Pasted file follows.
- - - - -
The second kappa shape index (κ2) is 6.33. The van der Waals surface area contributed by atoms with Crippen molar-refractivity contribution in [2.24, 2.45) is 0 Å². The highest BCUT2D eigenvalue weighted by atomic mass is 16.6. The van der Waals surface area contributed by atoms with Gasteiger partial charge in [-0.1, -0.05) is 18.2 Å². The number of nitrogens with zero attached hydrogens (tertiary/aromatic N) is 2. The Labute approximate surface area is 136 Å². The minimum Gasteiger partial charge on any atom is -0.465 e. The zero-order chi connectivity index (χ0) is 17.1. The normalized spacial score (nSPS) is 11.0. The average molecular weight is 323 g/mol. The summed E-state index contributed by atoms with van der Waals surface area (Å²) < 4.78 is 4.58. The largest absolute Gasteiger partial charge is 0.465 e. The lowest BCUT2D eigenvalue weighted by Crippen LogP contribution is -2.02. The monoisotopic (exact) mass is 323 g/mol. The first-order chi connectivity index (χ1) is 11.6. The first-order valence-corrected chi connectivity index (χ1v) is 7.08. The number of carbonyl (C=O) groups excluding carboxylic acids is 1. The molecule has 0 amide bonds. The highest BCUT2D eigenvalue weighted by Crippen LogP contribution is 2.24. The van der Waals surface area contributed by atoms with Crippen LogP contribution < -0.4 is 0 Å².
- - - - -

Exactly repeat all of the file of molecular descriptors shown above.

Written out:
The second kappa shape index (κ2) is 6.33. The van der Waals surface area contributed by atoms with Crippen molar-refractivity contribution in [2.24, 2.45) is 0 Å². The highest BCUT2D eigenvalue weighted by atomic mass is 16.6. The van der Waals surface area contributed by atoms with Gasteiger partial charge in [-0.1, -0.05) is 18.2 Å². The number of nitrogens with zero attached hydrogens (tertiary/aromatic N) is 2. The Labute approximate surface area is 136 Å². The minimum Gasteiger partial charge on any atom is -0.465 e. The zero-order chi connectivity index (χ0) is 17.1. The normalized spacial score (nSPS) is 11.0. The average molecular weight is 323 g/mol. The summed E-state index contributed by atoms with van der Waals surface area (Å²) < 4.78 is 4.58. The largest absolute Gasteiger partial charge is 0.465 e. The lowest BCUT2D eigenvalue weighted by Crippen LogP contribution is -2.02. The monoisotopic (exact) mass is 323 g/mol. The first-order chi connectivity index (χ1) is 11.6. The first-order valence-corrected chi connectivity index (χ1v) is 7.08. The number of carbonyl (C=O) groups excluding carboxylic acids is 1. The molecule has 0 amide bonds. The highest BCUT2D eigenvalue weighted by Crippen LogP contribution is 2.24. The van der Waals surface area contributed by atoms with Crippen LogP contribution < -0.4 is 0 Å².